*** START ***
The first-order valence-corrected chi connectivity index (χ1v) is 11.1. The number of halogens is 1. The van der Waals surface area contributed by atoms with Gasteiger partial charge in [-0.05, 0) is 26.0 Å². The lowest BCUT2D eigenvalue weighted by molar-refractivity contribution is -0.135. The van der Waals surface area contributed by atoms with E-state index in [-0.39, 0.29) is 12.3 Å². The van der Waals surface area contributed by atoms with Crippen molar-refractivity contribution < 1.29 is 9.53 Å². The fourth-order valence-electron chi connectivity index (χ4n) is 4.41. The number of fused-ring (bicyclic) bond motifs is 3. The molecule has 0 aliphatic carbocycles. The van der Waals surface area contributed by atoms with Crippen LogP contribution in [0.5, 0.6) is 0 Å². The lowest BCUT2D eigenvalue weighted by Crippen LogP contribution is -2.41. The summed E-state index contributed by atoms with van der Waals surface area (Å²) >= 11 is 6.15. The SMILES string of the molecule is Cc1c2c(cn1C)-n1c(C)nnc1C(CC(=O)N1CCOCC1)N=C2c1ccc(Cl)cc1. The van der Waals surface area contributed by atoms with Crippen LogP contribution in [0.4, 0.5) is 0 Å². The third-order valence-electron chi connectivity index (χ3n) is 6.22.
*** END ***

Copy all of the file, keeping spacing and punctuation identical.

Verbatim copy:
The first-order valence-corrected chi connectivity index (χ1v) is 11.1. The number of halogens is 1. The van der Waals surface area contributed by atoms with Gasteiger partial charge in [-0.05, 0) is 26.0 Å². The lowest BCUT2D eigenvalue weighted by molar-refractivity contribution is -0.135. The van der Waals surface area contributed by atoms with E-state index in [-0.39, 0.29) is 12.3 Å². The van der Waals surface area contributed by atoms with Crippen molar-refractivity contribution < 1.29 is 9.53 Å². The fourth-order valence-electron chi connectivity index (χ4n) is 4.41. The number of fused-ring (bicyclic) bond motifs is 3. The molecule has 0 aliphatic carbocycles. The van der Waals surface area contributed by atoms with Crippen LogP contribution in [0.5, 0.6) is 0 Å². The lowest BCUT2D eigenvalue weighted by Crippen LogP contribution is -2.41. The summed E-state index contributed by atoms with van der Waals surface area (Å²) >= 11 is 6.15. The SMILES string of the molecule is Cc1c2c(cn1C)-n1c(C)nnc1C(CC(=O)N1CCOCC1)N=C2c1ccc(Cl)cc1. The van der Waals surface area contributed by atoms with Crippen LogP contribution in [0.4, 0.5) is 0 Å². The third-order valence-electron chi connectivity index (χ3n) is 6.22.